Managers keep eye on bears and humans on Russian River after incidents

By Heidi Zemach for SCN

A Brown Bear walks on the pedestrian boardwalk at the Russian River. Photo courtesy of the USFS, Chugach National Forest.

A Brown Bear walks on the pedestrian boardwalk at the Russian River. Photo courtesy of the USFS, Chugach National Forest.

A few incidents involving bears and humans interacting unsafely along the Russian River and nearby camping areas have surfaced that have caused agency managers some concern over the past three weeks. They’re closely monitoring the situation, and trying to educate the public about safety—and bears.

Two of the incidents that allegedly occurred in the Russian River Campground involved bears getting into people’s unoccupied tents and exploring them. In one case a bear removed a toiletry item, said Bobbie Jo Kolodziejski, who works for the Chugach National Forest. She is the intra-agency management coordinator on the Chugach NF, and participates in a group that works in cooperation with tribal state and federal governments on a variety of management activities, including bear management.

At the Cooper Creek North campground, off the Sterling Highway near Cooper Landing, a bear went into a man’s tent and took gasoline that he was storing there overnight. The man was sleeping safely inside his vehicle, but had left his tent standing. In yet another incident, a bear reportedly swatted at a tent that a camper was inside of. He deterred the bear by shouting at it, Kolodziejski said.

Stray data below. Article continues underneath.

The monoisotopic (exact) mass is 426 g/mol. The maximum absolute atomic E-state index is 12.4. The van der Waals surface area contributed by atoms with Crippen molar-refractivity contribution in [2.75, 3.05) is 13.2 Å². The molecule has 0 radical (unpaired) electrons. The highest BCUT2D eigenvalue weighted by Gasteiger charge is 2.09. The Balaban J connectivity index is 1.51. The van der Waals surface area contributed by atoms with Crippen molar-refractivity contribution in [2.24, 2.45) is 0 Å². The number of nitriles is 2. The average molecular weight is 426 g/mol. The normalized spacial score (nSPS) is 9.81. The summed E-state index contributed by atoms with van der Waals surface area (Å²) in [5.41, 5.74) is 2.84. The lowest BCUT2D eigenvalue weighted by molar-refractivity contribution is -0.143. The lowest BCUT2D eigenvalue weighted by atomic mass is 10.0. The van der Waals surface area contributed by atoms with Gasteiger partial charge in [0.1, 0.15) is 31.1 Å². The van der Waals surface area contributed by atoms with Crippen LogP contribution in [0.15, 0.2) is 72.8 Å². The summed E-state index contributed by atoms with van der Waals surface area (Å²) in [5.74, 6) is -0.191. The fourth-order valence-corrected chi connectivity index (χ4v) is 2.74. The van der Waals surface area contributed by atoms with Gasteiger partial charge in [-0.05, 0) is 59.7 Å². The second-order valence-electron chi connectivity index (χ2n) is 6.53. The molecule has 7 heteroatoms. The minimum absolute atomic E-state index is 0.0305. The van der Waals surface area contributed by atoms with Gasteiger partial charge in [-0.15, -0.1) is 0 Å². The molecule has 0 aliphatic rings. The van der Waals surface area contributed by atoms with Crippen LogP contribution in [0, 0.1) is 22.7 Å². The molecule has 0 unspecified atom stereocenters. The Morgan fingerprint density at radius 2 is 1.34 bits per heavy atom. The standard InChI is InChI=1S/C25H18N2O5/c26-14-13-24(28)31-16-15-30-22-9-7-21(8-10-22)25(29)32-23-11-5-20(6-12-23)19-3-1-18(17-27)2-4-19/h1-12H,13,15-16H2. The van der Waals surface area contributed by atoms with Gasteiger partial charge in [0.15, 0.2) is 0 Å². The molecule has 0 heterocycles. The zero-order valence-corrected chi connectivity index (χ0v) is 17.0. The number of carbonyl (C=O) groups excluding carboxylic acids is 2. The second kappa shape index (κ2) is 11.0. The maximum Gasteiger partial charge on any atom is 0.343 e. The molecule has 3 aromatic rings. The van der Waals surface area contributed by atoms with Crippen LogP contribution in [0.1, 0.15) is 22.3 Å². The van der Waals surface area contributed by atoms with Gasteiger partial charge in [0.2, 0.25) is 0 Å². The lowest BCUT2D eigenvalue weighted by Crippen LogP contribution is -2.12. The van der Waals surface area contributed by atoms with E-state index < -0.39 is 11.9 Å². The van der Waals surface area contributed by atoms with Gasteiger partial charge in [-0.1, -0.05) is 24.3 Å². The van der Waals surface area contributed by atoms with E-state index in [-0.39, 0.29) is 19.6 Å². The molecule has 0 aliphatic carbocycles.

The Chugach National Forest and its campground concessionaire, Alaska Recreation Management (ARM) issued a safety alert July 13th for the Russian River and Cooper Creek North campgrounds due to these reports, said Sara D. Boario, Public Affairs & Partnership Staff Officer with the Chugach National Forest. Meanwhile the forest service is working to confirm the reports, and will continue to monitor bear activity in the area. ARM is making personal contact with visitors to alert, and help educate them on bear safety measures.

They are reminding visitors that bears are attracted to anything with a smell, and to store such items in a hard sided vehicle or in the storage locker provided on site, and to report incidents to campground hosts or Forest Service personnel immediately. Odd items one doesn’t often consider as bear attractants include toiletry items, mosquito spray, suntan lotion, contact lens solution, gum and candy.  None of these should be kept inside of your tent, Kolodziejski said, only a sleeping bag and a pillow.  She’s also emphasized that tent campers should maintain clean clothes just for sleeping in, with no dinner or breakfast odors on them.

“I’ve joked with people that after roasting marshmallows, to make sure those clothes get set aside, and that there’s a clean set of pajamas for the kids,” she said.

The forest service has not experienced this type of, or frequency of bear activity in the Russian Creek or Cooper Creek campgrounds, other than in August of last year when two tents were collapsed by a black bear jumping on them. As a result of those particular incidents, a tent camping closure was called for safety reasons.